Earth First

No Dig’ Gardening: A Quiet Revolution

It has long been thought that soil must be physically dug to create a finer texture, amalgamate nutrients, and remove weeds. But does it really need this?

Ask anyone for a single image which embodies ‘gardening’ and they’ll probably choose a spade. It’s a concept so deeply embedded in mass consciousness as to be universal; gardening = digging = gardening. However, the process of digging can make our precious soil less productive by damaging its intricate structure and vitally interconnected organisms. Drawing on the long history of ‘regenerative agriculture’ practices, ‘No Dig’ growing offers a potentially easier and more sustainable way forward. Chuck that spade aside for a moment and find out why.

Getting hands in the soil

Firstly, growing food is empowering. Produce cultivated with our own hands on our own patch connects us vividly with the natural world: its soil, its creatures, its seasonality and the nourishment that our own labour can produce.

Labour. There’s the rub. The very word ‘gardening’ suggests backbreaking digging, weeding and, for some of us, even a little guilt. Guilt that we haven’t invested enough in the project, that our produce will fail to flourish and that admission to that magical world of ‘gardening’ requires more than we can offer in terms of hours, energy, or knowledge.

In a world where we are so often challenged to do good by taking the harder path, it’s difficult to believe that adopting a far easier way of gardening can be better for wildlife, increase our yields, and save us huge amounts of time.

Charles Dowding, the disruptor

Seeking an alternative way to produce with lower impact, English organic food pioneer Charles Dowding, today known as the “Father of No Dig Gardening”, spent years as a voice in the wilderness, his methods cold-shouldered by the gardening establishment. From the late 1970s onwards, he continuously trialled and refined his alternative growing techniques, working in his own market garden. It took another decade before opinion formers started to espouse Dowding’s work, and even then, his seminal book, ‘Organic Gardening’ wasn’t published until 2007.1 It attracted rave reviews, with one headline from The Ecologist stating, “Charles Dowding thinks the received wisdom is wrong and he can prove it.”2 

Dowding’s approach is low-input, common sense, and, despite its deep roots in history, it feels revolutionary. It’s founded on two key principles: disturbing the soil as little as possible and developing a cycle of natural enrichment through the gentle addition of nutritious, biodegradable materials. Instead of damaging the soil’s infinitely complex network of interdependent living organisms through aggressive digging or other physical interventions, No Dig sets plants directly into biodegradable ‘mulches’ heaped onto the topsoil’s surface. Literally turning gardening on its head.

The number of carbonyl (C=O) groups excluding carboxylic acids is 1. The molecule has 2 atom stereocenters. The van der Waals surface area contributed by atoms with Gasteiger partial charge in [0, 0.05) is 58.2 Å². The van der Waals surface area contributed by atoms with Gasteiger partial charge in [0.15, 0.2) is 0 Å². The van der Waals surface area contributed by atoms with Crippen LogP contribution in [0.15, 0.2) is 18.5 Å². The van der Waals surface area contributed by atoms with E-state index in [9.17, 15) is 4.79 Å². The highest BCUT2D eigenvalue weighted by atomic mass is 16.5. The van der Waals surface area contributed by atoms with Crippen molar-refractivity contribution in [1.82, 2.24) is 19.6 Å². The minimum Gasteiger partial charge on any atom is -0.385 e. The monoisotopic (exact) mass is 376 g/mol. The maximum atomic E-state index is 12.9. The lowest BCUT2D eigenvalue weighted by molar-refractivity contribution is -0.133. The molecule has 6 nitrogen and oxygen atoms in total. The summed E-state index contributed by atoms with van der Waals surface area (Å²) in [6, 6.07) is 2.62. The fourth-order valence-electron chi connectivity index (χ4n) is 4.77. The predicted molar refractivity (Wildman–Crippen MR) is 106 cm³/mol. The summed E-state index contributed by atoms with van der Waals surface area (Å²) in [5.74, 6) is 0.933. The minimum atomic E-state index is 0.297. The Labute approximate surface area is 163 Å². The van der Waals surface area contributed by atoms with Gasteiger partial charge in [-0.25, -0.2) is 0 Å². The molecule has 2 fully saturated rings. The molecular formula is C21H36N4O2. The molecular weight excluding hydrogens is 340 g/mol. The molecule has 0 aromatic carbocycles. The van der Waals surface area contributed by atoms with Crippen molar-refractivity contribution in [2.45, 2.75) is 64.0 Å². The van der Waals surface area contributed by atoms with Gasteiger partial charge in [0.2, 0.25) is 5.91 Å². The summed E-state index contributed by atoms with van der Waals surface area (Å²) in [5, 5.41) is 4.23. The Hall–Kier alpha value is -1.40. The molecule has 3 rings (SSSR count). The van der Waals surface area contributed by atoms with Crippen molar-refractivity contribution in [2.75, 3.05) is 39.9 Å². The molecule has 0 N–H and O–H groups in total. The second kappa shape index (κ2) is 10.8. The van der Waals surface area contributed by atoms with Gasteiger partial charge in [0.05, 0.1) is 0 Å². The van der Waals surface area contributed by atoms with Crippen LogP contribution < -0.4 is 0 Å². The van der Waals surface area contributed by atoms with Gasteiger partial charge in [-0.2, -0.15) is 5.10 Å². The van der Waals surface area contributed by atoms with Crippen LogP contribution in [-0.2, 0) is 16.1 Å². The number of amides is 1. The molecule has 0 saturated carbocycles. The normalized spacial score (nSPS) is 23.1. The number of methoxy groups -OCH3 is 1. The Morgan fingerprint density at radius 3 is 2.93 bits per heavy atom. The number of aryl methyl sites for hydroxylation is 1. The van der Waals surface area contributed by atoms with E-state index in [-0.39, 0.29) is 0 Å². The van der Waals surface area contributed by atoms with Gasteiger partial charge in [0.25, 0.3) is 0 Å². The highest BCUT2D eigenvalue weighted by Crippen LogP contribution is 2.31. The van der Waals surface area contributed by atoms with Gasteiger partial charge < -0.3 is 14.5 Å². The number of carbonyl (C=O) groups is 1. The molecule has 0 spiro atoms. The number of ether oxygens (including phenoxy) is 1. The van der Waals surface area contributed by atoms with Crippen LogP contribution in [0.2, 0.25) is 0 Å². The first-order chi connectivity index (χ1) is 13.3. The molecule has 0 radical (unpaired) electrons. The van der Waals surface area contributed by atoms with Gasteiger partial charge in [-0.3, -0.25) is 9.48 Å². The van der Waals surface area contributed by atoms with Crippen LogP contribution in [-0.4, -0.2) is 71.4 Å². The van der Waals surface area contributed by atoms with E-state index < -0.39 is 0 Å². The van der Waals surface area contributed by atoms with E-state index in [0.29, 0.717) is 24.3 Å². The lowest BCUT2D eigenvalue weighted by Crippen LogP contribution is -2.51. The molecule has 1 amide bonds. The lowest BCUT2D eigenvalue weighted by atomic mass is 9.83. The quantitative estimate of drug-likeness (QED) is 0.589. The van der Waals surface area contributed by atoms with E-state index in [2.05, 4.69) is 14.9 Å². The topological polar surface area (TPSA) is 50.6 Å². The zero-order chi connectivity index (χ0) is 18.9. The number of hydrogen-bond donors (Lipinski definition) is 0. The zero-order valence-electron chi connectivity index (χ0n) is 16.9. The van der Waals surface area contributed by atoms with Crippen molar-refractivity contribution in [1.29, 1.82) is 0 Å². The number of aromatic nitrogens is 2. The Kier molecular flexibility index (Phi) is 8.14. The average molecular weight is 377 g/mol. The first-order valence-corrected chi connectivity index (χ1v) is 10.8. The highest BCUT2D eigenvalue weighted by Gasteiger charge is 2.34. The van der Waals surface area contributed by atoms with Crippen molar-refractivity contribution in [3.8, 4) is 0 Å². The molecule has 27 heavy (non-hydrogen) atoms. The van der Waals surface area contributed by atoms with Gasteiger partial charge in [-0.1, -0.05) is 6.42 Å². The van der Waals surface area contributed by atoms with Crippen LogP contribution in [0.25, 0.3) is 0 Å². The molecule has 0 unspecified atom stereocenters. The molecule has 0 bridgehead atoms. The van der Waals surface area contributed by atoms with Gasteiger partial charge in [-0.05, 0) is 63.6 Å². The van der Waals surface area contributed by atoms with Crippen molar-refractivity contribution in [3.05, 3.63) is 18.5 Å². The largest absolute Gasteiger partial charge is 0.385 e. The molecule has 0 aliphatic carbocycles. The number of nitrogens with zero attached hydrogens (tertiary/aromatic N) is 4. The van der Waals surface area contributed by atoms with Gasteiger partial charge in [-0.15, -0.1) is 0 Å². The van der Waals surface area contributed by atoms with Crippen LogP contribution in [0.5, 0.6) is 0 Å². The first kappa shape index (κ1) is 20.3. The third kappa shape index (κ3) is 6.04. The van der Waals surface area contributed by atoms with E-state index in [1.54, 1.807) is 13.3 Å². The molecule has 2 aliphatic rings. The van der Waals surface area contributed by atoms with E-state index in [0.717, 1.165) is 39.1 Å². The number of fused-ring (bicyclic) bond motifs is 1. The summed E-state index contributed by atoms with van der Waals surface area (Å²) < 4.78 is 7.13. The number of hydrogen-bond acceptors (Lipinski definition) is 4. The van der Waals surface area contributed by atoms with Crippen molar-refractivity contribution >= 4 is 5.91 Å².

Charles Dowding grew up in a farming family and established his first no dig organic market garden on family land in the 1980s. He now manages and teaches from his garden, Homeacres, in Somerset UK. (Photo by Charles Dowding)

Mulch, the beating heart of a No Dig garden

Alongside a more hands-off approach to working the soil, mulching also plays an integral role in the success of the No Dig approach. The organic components within biodegradable mulches can include compost, hay, leafmould, seaweed, wood chips and cardboard. As individual mulch components can be altered according to the organic matter available, and because it is heaped on the soil's surface (rather than dug in), it can be used in any climate and on any soil. Even heavy weed infestations can be eliminated through frequent and well-managed mulching.3 It will also greatly boost the growing potential of ‘difficult’ soils such as heavy clay or sand, as worms, beetles and countless other smaller soil-dwelling organisms feed on and carry the mulch components down into the soil beneath, improving drainage and aeration. 

Fruit and vegetables grown in hearty mulches are more resilient to pests and diseases, can be 100% organic, produce excellent harvests and yield wonderful flavours, reflecting the high level of nutrition they contain.4, 5 Organic growing systems depend on naturally healthy soils. These invigorate and enrich the plants, which typically show higher yields and increased levels of many vitamins, minerals and antioxidants compared to non-organically grown produce.6, 7, 8